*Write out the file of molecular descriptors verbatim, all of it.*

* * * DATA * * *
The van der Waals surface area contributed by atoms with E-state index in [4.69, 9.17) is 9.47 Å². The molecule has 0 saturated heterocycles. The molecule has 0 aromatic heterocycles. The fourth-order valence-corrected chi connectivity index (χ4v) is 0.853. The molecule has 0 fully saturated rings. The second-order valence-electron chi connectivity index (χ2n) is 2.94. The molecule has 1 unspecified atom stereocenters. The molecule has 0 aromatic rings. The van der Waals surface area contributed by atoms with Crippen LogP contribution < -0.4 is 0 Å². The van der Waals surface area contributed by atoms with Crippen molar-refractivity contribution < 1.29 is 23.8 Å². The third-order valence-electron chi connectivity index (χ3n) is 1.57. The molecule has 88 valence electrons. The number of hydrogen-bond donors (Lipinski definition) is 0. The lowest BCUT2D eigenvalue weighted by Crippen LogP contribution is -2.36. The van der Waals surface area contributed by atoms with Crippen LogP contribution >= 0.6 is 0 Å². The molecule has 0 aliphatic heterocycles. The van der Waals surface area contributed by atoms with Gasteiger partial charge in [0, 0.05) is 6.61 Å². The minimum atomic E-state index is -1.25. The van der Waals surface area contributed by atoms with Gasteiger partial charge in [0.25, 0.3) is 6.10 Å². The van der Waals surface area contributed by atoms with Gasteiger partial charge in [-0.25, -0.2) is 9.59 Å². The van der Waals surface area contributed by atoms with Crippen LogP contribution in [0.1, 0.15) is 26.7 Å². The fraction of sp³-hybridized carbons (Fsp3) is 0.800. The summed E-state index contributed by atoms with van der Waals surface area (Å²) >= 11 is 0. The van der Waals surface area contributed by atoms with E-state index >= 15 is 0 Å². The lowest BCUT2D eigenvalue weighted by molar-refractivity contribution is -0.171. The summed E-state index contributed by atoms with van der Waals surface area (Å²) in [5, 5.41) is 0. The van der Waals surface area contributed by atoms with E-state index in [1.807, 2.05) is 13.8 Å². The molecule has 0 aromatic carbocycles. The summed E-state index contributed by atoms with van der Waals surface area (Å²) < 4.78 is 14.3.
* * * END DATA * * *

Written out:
The van der Waals surface area contributed by atoms with E-state index in [4.69, 9.17) is 9.47 Å². The molecule has 0 saturated heterocycles. The molecule has 0 aromatic heterocycles. The fourth-order valence-corrected chi connectivity index (χ4v) is 0.853. The molecule has 0 fully saturated rings. The second-order valence-electron chi connectivity index (χ2n) is 2.94. The molecule has 1 unspecified atom stereocenters. The molecule has 0 aromatic rings. The van der Waals surface area contributed by atoms with Crippen LogP contribution < -0.4 is 0 Å². The van der Waals surface area contributed by atoms with Crippen molar-refractivity contribution < 1.29 is 23.8 Å². The third-order valence-electron chi connectivity index (χ3n) is 1.57. The molecule has 88 valence electrons. The number of hydrogen-bond donors (Lipinski definition) is 0. The lowest BCUT2D eigenvalue weighted by Crippen LogP contribution is -2.36. The van der Waals surface area contributed by atoms with Crippen LogP contribution >= 0.6 is 0 Å². The molecule has 0 aliphatic heterocycles. The van der Waals surface area contributed by atoms with Gasteiger partial charge in [0, 0.05) is 6.61 Å². The minimum atomic E-state index is -1.25. The van der Waals surface area contributed by atoms with Gasteiger partial charge in [0.25, 0.3) is 6.10 Å². The van der Waals surface area contributed by atoms with Gasteiger partial charge in [-0.25, -0.2) is 9.59 Å². The van der Waals surface area contributed by atoms with Crippen LogP contribution in [0.1, 0.15) is 26.7 Å². The fraction of sp³-hybridized carbons (Fsp3) is 0.800. The summed E-state index contributed by atoms with van der Waals surface area (Å²) >= 11 is 0. The van der Waals surface area contributed by atoms with E-state index >= 15 is 0 Å². The lowest BCUT2D eigenvalue weighted by molar-refractivity contribution is -0.171. The summed E-state index contributed by atoms with van der Waals surface area (Å²) in [5, 5.41) is 0. The van der Waals surface area contributed by atoms with E-state index in [1.807, 2.05) is 13.8 Å². The molecule has 0 aromatic carbocycles. The summed E-state index contributed by atoms with van der Waals surface area (Å²) < 4.78 is 14.3.